Transitioning out of military service can be difficult, especially for those who experienced trauma during their time in uniform.
Sometimes, the move from military to civilian life can be a rocky road, landing veterans in the criminal justice system. Veterans might be dealing with
post-traumatic stress disorder, traumatic brain injuries or sexual assaults that contribute to the problem.
But in the past 11 years, a new program is helping veterans who run afoul of the law deal with those bigger issues in hopes of breaking them out of a cycle of criminal behavior before it is too late.
Based on the model of mental health and drug courts, veterans therapeutic courts require veterans to get treatment for issues such as substance abuse, domestic violence and drunken driving that are at the root of criminal behavior, while maintaining accountability.
“Criminal convictions can cut off avenues to help with housing, counseling and treatment,” said Benton County Prosecuting Attorney Andy Miller. Benton County’s court system will be launching its veterans court next month.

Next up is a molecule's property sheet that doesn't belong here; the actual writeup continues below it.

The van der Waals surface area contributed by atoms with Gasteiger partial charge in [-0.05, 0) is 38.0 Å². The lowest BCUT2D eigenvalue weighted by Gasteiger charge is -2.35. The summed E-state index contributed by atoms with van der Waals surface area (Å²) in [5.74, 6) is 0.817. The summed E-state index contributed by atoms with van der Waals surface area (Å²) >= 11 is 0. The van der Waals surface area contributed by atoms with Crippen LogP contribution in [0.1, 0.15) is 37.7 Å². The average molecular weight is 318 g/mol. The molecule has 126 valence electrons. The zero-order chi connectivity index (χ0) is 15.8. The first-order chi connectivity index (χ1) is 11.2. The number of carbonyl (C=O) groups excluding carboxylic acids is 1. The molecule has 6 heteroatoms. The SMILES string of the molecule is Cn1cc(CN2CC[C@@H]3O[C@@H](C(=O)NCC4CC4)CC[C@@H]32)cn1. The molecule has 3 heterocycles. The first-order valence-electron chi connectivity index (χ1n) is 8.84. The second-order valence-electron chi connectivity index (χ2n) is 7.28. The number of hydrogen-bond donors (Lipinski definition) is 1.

It’s an option that Yakima County Prosecuting Attorney Joe Brusic is considering as well, after hearing reports of veterans coming through the county’s court system. But he said the county still needs to assess the scope of the need, as well as how to pay for the program.
Veterans in court
In its most recent data, the U.S. Bureau of Justice Statistics reported that about 181,500 veterans were incarcerated in prisons or jails, down from 225,000 in 1998. The BJS study also found that about half of incarcerated veterans had been diagnosed with a mental health issue, such as PTSD.